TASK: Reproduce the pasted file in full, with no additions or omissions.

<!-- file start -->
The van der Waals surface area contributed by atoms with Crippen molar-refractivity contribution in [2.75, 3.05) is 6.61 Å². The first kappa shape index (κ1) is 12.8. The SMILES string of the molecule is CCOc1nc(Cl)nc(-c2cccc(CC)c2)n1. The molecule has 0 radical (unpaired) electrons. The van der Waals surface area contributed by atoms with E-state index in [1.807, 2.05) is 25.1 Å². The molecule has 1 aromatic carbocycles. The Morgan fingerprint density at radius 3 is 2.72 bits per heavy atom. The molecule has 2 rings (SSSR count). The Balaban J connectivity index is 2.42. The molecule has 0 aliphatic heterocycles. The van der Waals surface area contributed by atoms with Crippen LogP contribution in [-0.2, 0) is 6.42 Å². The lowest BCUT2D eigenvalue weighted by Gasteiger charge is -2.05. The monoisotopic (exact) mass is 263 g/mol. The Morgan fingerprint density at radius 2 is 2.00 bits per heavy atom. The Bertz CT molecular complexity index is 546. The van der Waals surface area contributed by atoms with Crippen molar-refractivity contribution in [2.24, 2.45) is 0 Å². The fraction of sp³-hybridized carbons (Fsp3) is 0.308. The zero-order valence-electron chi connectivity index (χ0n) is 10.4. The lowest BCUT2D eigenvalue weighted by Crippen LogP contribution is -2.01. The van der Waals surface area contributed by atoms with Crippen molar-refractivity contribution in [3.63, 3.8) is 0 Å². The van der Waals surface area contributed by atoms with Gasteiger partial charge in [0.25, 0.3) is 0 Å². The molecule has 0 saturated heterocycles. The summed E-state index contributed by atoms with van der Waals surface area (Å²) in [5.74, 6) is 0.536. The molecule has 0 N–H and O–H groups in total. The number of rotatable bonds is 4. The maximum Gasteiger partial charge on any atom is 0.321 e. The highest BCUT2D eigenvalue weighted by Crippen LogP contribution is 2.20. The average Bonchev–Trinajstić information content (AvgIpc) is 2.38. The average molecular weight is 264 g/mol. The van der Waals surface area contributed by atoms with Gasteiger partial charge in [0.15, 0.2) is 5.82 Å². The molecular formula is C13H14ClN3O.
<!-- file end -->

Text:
The van der Waals surface area contributed by atoms with Crippen molar-refractivity contribution in [2.75, 3.05) is 6.61 Å². The first kappa shape index (κ1) is 12.8. The SMILES string of the molecule is CCOc1nc(Cl)nc(-c2cccc(CC)c2)n1. The molecule has 0 radical (unpaired) electrons. The van der Waals surface area contributed by atoms with E-state index in [1.807, 2.05) is 25.1 Å². The molecule has 1 aromatic carbocycles. The Morgan fingerprint density at radius 3 is 2.72 bits per heavy atom. The molecule has 2 rings (SSSR count). The Balaban J connectivity index is 2.42. The molecule has 0 aliphatic heterocycles. The van der Waals surface area contributed by atoms with Crippen LogP contribution in [-0.2, 0) is 6.42 Å². The lowest BCUT2D eigenvalue weighted by Gasteiger charge is -2.05. The monoisotopic (exact) mass is 263 g/mol. The Morgan fingerprint density at radius 2 is 2.00 bits per heavy atom. The Bertz CT molecular complexity index is 546. The van der Waals surface area contributed by atoms with Crippen molar-refractivity contribution in [2.24, 2.45) is 0 Å². The fraction of sp³-hybridized carbons (Fsp3) is 0.308. The zero-order valence-electron chi connectivity index (χ0n) is 10.4. The lowest BCUT2D eigenvalue weighted by Crippen LogP contribution is -2.01. The van der Waals surface area contributed by atoms with Crippen molar-refractivity contribution in [3.63, 3.8) is 0 Å². The van der Waals surface area contributed by atoms with Gasteiger partial charge in [0.25, 0.3) is 0 Å². The molecule has 0 saturated heterocycles. The summed E-state index contributed by atoms with van der Waals surface area (Å²) in [5.74, 6) is 0.536. The molecule has 0 N–H and O–H groups in total. The number of rotatable bonds is 4. The maximum Gasteiger partial charge on any atom is 0.321 e. The highest BCUT2D eigenvalue weighted by Crippen LogP contribution is 2.20. The average Bonchev–Trinajstić information content (AvgIpc) is 2.38. The average molecular weight is 264 g/mol. The van der Waals surface area contributed by atoms with Gasteiger partial charge in [0.15, 0.2) is 5.82 Å². The molecular formula is C13H14ClN3O.